We have written extensively on the issue of mental health recently. It is a subject getting a lot of coverage at the moment. Another previously taboo subject which has moved in the right direction in society, but, clearly, still has some way to go.  

As a big cricket fan, I am well aware of the number of cases of mental health issues that have arisen in the sport in the last few years. There are three cases involving England cricketers alone. Jonathan Trott is the latest one, Marcus Trescothick and Michael Yardy the other two. A number of other players around the world have also suffered, and the story of Robert Enke, a professional footballer in Germany, is harrowing. Clearly, this is not an issue that is confined to one sport or even sport in general. Nor is it an issue that takes account of factors such as wealth, status, prestige or talent. It can affect anyone, and certainly gives credence to the adage that money can’t (or certainly, does not necessarily) buy happiness.   

News of Jonathan Trott’s withdrawal from the current Ashes tour and the reasons behind it have provoked much debate and comment. It is a sign of the progress that still needs to be made, that much of the comment is nonsensical and ignorant diatribe from ill-informed individuals. A quick glance through Twitter reveals phrases such as “needs to man-up”, and “winners never quit, and quitters never win” (the latter being an ambiguous Tweet from one Piers Morgan, who, with 3.8million Twitter followers, clearly has a level of influence – whatever you may think of him as a man). One Australian cricketer, in the context of the first Test match, referred to Trott as “weak”. Whilst it must be pointed out that there is nothing to suggest that the Australian player knew anything of Trott’s condition, it does highlight the need to be sensitive to how other may be feeling – you can see how office ‘banter’ might badly affect someone who is dealing with (but has not revealed) a mental illness.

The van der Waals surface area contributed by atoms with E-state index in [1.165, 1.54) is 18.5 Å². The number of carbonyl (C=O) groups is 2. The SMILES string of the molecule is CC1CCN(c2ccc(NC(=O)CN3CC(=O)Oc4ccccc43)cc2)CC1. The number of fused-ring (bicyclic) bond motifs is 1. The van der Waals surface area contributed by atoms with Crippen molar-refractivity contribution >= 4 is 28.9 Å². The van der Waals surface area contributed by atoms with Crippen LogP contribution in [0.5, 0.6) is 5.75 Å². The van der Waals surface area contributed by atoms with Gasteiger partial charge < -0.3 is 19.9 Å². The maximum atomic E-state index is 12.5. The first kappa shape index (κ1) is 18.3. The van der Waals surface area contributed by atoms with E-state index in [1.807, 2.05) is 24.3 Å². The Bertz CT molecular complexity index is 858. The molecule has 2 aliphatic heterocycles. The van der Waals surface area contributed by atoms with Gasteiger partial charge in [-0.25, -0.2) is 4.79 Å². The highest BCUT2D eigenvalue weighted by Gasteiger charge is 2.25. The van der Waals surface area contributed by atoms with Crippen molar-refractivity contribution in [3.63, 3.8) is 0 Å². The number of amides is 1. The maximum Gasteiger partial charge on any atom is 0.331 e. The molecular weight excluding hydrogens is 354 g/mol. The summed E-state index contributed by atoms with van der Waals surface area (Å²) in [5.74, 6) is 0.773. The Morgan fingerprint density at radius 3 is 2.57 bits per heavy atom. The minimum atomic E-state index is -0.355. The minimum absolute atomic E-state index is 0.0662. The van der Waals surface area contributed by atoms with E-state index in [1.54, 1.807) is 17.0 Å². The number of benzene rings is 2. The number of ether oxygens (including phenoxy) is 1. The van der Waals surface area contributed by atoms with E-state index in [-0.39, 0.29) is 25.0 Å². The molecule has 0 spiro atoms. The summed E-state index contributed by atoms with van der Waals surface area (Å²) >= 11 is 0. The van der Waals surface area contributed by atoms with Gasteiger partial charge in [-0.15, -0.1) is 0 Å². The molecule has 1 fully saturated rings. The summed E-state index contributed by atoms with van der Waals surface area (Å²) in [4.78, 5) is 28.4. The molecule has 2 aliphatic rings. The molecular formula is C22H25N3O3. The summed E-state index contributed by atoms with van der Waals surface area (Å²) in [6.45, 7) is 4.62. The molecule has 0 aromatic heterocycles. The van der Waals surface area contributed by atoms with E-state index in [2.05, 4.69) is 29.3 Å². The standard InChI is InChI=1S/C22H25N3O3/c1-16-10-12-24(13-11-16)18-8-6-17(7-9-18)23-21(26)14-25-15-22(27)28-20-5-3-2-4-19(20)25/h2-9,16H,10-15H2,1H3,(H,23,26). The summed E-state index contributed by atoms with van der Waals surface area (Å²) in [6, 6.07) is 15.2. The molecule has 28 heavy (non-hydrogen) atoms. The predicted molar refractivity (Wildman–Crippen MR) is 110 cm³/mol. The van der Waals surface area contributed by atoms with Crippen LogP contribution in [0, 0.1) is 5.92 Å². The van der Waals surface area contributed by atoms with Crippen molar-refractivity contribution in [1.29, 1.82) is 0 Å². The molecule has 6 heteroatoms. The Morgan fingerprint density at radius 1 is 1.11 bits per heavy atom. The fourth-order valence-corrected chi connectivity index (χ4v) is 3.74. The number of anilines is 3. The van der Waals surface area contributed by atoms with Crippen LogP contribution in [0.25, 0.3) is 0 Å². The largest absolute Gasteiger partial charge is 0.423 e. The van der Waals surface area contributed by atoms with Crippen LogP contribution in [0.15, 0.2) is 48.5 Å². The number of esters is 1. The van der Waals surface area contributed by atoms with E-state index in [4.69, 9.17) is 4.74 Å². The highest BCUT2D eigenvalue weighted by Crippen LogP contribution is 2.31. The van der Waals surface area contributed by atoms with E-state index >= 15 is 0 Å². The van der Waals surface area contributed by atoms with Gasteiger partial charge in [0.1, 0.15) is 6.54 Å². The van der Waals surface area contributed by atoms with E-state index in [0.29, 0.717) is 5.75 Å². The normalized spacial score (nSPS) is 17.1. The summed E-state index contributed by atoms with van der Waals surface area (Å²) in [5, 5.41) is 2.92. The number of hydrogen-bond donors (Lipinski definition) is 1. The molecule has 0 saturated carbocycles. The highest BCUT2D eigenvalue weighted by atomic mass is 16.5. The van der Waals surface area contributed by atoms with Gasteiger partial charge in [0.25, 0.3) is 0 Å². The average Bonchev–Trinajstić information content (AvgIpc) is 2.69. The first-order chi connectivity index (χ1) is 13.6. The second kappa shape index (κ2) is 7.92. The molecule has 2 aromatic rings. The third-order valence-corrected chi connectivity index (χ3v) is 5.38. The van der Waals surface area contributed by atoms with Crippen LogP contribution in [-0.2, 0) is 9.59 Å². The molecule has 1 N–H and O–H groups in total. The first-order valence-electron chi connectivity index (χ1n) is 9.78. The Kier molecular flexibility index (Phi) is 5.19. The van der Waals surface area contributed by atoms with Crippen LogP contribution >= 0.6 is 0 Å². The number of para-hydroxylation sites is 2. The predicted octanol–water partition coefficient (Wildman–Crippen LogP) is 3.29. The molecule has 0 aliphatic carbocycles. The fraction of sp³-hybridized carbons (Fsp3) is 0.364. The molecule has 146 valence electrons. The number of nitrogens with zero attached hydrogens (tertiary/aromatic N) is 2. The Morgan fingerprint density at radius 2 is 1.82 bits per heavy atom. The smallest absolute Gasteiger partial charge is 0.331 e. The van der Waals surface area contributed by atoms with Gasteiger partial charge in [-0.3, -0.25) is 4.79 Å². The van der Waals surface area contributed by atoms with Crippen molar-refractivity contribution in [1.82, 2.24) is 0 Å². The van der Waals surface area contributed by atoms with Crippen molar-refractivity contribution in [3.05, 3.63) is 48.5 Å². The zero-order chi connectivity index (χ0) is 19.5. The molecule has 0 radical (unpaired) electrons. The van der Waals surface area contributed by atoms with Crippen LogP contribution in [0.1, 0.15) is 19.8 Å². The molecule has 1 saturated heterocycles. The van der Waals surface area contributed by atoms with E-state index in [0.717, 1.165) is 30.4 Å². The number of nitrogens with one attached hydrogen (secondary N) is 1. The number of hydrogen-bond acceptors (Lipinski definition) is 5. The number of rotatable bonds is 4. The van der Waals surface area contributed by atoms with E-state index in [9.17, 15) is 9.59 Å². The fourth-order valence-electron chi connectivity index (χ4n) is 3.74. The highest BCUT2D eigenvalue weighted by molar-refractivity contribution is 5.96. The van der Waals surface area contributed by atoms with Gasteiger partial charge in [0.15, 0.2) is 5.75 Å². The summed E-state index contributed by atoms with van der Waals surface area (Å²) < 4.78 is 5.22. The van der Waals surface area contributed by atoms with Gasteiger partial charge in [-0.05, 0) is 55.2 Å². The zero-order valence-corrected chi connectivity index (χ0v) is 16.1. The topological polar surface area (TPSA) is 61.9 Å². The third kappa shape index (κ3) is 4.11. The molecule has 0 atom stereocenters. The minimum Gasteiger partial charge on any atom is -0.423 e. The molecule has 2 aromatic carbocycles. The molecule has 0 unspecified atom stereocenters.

However, it has been really encouraging to see the level of support for Trott, and his bravery in accepting publically that he needed time out to recover. The first step in dealing with mental health issues is to recognise the issue.   

In an employment context, it is only right that we also look to the response of Trott’s employer, the England & Wales Cricket Board.  The ECB appears to have provided support and understanding to Trott – it has recognised that an issue it previously believed was under control, is no longer, and it is with the Board’s blessing that Trott has returned home, with no immediate expectation that he returns to work. From its public pronouncements, support is being offered by the employer and that is another really positive aspect that everyone should remember.   

Any employer should consider what support it can offer an employee suffering from mental health issues. Is there a specialist medical practitioner who could examine the employee and recommend treatment/rehabilitation, is there a counselling service available? If it is something that continues for a sustained period of time, employers should also consider whether there are any reasonable adjustments that can be made in their daily routine or general working life to assist the employee. In Trott’s case, support is also being provided to him through the Professional Cricketer’s Association (PCA), much in line with the help given by the Sporting Chance Clinic to a number of footballers suffering from illnesses, from depression to gambling addiction or alcoholism.   

Of course, some people (the all-knowing Piers Morgan among them) have asked why Trott was allowed to join the Ashes cricket tour when his mental health issues were known about (privately) by the ECB? It is my view that the question can be given a very simple answer. No, not that one.   

Just because an employee is suffering from mental health issues does not mean that he should be forgotten, ignored, consigned to the scrap heap or in fact that he is necessarily unfit to perform at the highest levels.   

It was not (on the basis of what we know) appropriate for Jonathan Trott to be excluded from the England cricket squad. I understand he has managed his condition for some time. Certainly, within that implied timeframe (I have heard it dates back to at least 2010), he has been one of England’s highest scoring batsman and most consistent performers. I am sure that appropriate planning will have been done by the large team of support team of medical and other practitioners who work with the cricket squad. As a result of a separate incident involving Stuart Broad, we know that they regularly carry out psychoanalysis in order to assess which players will react best to certain conditions.    

This is an emotive subject because it affects so many people, because there remain a number of people who appear not to understand the very concept of mental illness and because it is difficult to spot sufferers, let alone know exactly how to handle them.  There is an added sense of intrigue, if I can put it that way, when it involves a professional sportsman, handsomely rewarded for his work and living a lifestyle that is more than comfortable, with regular travel around the world.    

I do not pretend to have very many answers, but I do think that the case demonstrates the complex nature of mental health in the workplace.  Most of all, I wish Jonathan Trott a speedy recovery.